Nearly one million children are not receiving at least two hours of exercise at school a week, the government has admitted.
A written answer by schools minister Kevin Brennan stated that 900,000 children were not receiving this level of physical activity in school, prompting criticism from the Conservative party.
The 2004 comprehensive spending review's public service agreement requires 85 per cent of five- to 16-year-olds to have at least two hours of high-quality PE and school sport by September 2008.
Mr Brennan said the 2006/07 school survey showed 86 per cent were doing the two hours, but shadow sports minister Hugh Robertson responded to the news by suggesting rising obesity levels were "hardly surprising" in this context.
"Instead of announcing unbelievable targets with inadequate resources and no delivery plan, the government ought to be concentrating on reaching the one million children that a decade of Labour government has so conspicuously failed to reach," he said.
Mr Brennan said he expects the number of children not receiving their two hours' weekly exercise at school to drop "significantly" by September 2008. The government has already made substantial progress, having raised the two-hour percentage from 25 per cent in 2002.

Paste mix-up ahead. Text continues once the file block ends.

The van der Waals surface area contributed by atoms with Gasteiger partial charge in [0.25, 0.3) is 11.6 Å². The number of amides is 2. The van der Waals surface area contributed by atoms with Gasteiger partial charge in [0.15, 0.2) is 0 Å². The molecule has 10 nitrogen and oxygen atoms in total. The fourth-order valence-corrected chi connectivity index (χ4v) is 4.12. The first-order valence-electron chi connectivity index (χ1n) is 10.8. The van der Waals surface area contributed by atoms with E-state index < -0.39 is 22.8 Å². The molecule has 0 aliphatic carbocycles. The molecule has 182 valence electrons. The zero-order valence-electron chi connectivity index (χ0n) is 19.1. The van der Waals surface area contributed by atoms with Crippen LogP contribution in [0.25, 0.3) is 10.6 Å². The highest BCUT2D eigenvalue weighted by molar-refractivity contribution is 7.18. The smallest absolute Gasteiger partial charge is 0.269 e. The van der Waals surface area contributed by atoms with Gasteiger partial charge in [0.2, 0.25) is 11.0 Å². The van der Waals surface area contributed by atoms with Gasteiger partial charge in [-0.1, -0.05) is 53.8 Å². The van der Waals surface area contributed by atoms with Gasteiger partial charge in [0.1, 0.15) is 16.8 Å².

It hopes that ending the 'no ball games' culture will improve the situation, having announced plans to invest £30 million in enabling sports colleges to upgrade their facilities so they can be used "all year and around the clock".
Children, schools and families secretary Ed Balls said he wants to see parks, playgrounds, basketball and tennis courts opened for longer hours to create new exercise opportunities.
"We want to encourage everyone to take part in sport - and making sport an attractive option for all young people is especially important if we are to tackle obesity and give young people enjoyable and positive activities they can take part in after hours," he said.